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Kazaa ad campaign planned

Written by Petteri Pyyny (Google+) @ 12 Nov 2003 15:08 User comments (9)

Kazaa ad campaign planned Sharman Networks, the company which owns Kazaa p2p application, is planning to launch a big scale "offline" advertising campaign next week, running ads in traditional print media.
With the ads, Sharman tries to encourage P2P users and other netizens to defend their rights to use P2P networks (which itself are not illegal, but when a user distributes -- i.e. puts the file in his/her shared folder for people to download -- copyrighted material, that is considered to be illegal in most of the countries) and to also get the decision makers and record labels to understand the message Sharman has been trying to persuade: put it there with reasonable price and people will pay for it.

Sharman and other P2P networks have called lawmakers to change the current entertainment licensing laws in a way that it would force content owners to license their material with fixed price to anyone who's willing to distribute it. It seems that forcing media companies to do this is the only way P2P networks will ever get into legal music and movie distribution business with the major record labels and movie studios.

Sharman's print campaign is scheduled to begin on November 19th in United States.

More information:

PC World

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9 user comments

112.11.2003 17:06

So let me get this straight...downloading mp3 files itself is not illegal, but if I share them then it is?

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212.11.2003 19:57

Exactly, The RIAA Can only sue you if you yourself SHARE the file, They just search for a song, Target a person sharing that song, search their list of shared items, and if massive enough perpare to sue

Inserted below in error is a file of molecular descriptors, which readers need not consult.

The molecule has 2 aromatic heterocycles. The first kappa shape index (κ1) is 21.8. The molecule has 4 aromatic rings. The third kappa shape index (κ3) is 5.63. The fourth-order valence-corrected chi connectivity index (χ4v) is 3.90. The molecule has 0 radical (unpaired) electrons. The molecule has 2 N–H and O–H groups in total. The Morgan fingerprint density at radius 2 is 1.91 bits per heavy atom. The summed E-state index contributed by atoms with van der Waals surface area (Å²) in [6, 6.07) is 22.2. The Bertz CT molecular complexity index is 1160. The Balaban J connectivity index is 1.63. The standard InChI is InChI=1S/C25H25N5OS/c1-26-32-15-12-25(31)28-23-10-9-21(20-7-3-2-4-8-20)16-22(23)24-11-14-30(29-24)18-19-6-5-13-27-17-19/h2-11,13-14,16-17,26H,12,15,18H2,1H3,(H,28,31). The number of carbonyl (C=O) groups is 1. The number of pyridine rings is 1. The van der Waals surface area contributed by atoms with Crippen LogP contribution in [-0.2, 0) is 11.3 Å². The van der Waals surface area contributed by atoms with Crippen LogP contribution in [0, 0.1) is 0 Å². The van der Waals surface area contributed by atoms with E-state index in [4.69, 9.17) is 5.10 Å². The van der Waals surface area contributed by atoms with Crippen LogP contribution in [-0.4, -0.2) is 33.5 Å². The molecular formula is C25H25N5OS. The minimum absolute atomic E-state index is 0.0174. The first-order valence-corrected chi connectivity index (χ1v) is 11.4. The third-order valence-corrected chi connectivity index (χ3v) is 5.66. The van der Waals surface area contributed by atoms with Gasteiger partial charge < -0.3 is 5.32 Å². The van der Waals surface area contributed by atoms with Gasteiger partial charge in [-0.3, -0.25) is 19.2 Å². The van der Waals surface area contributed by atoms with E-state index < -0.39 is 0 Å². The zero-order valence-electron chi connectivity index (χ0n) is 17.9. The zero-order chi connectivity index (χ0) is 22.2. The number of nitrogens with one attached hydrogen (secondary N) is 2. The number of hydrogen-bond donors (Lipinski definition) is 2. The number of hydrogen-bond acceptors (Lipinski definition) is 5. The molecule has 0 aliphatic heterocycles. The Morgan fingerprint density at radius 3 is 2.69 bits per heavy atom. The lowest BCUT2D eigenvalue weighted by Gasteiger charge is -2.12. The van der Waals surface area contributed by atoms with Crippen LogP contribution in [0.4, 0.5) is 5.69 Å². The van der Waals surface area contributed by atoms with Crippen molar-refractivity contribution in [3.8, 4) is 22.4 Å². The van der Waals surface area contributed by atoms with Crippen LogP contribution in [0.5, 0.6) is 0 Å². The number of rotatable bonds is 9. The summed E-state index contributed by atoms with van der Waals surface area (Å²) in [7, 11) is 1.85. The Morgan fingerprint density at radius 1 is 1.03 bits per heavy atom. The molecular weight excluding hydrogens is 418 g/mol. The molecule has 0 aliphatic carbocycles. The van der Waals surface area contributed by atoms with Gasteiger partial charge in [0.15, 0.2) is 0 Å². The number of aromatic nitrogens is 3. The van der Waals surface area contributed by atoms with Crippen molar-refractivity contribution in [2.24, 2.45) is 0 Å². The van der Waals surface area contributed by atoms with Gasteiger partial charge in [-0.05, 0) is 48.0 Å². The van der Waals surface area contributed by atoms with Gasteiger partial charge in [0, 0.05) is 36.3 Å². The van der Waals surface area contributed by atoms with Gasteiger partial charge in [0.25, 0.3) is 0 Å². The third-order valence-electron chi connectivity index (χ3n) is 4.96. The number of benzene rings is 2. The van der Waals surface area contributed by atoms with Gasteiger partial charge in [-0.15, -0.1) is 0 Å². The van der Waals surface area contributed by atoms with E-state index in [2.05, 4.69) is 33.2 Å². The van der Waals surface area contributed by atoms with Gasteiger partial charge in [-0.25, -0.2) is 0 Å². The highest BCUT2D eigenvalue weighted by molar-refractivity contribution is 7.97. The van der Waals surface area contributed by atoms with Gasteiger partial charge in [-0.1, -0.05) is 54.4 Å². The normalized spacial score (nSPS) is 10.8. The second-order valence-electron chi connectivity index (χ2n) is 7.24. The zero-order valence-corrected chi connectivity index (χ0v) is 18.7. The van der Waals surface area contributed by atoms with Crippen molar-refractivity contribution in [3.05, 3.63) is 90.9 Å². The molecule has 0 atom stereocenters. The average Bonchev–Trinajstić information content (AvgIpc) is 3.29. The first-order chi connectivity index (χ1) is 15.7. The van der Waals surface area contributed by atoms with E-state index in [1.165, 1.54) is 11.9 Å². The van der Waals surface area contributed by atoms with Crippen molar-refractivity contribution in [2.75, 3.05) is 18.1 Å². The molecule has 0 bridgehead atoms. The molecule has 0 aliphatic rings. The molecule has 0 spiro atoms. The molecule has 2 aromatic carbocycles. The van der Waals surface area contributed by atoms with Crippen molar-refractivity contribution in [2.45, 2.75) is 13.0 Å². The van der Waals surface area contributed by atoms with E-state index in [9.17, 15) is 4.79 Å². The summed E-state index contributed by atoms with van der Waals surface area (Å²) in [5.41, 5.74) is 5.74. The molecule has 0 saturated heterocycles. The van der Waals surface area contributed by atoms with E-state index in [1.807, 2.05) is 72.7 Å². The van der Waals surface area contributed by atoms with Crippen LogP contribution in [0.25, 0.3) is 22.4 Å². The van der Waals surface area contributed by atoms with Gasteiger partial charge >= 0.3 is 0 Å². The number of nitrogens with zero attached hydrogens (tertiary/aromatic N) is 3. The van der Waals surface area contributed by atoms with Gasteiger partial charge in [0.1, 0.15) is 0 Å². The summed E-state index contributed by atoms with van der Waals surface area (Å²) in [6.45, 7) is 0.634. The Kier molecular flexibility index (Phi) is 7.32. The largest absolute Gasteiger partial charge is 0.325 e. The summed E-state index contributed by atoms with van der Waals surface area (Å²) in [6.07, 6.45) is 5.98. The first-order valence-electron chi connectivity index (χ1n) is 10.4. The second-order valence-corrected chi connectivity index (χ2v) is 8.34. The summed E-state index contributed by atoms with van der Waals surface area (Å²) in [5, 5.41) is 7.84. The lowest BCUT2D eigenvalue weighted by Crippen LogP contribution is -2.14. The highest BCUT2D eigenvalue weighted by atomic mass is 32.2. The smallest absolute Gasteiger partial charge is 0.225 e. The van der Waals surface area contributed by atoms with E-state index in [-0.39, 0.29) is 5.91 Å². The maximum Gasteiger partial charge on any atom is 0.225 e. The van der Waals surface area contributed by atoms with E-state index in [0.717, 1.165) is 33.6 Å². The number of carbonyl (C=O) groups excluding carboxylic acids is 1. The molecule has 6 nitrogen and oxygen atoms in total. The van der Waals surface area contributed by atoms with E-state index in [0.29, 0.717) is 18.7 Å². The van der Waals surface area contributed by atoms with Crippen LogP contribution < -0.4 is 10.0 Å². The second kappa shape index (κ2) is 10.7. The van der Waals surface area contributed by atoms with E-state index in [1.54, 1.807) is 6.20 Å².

313.11.2003 1:10

I don't know whether it is technically legal in States to download music from P2P networks either, but they really do find you only if you share music (well, they CAN find you otherwise as well, but I assume they aren't that interested of casual downloaders who are not sharing even if downloading would be illegal in States). However, downloading from P2P networks, no matter how copyrighted music/movies/etc it might be, is perfectly legal in most European countries. Sharing copyrighted material is illegal.

413.11.2003 2:39

But services like Kazaa wouldn´t exist without people who share.

513.11.2003 3:15

I have solved this problem. Don't upload, download, or buy RIAA crap. Go indie instead. You won't have to fear lawsuits and you'll get to listen to great music and most indie bands will be grateful that you are sharing their music. Oh, and you won't have to overpay for a CD that costs $12-$18 and has a bunch of crappy fillers and only 1 or 2 good songs. ~Twinkerules

613.11.2003 4:17

I agree with twinkie, boycott the RIAA and its members. Go to places that support indie musicians and DL/buy their music. I think if we all do this the Labels/RIAA will get the idea we don't need their crap.


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713.11.2003 5:22

Know any good sources for independent music worth checking out?

813.11.2003 6:29

If you go to the website they list some places you can go to find indie music and they also have great message boards. Some places I know of to find indie are,,, and Also, if you want to know if an artist is with the riaa go to ~Twinkerules

917.11.2003 10:02

It is sad that the RIAA has to act like this because services like Rhapsody is a good service. However unfortunatley for Rhapsody many people will not subscribe to the service because of the bully tactics of the RIAA. However I do subscribe however I still use p2p from time to time. Maybe the RIAA should work with Kazaa and maybe have a Kazaa/Rhapsody type system. The kazaa system would have ads to support the artists and if you want music without ads subscribe to Rhapsody. There are so many alternatives to suing everyone that the RIAA could have taken and they could have standed to make some real money in the process. But there is a bunch of 60 and 80 year olds passing laws that they know nothing about.

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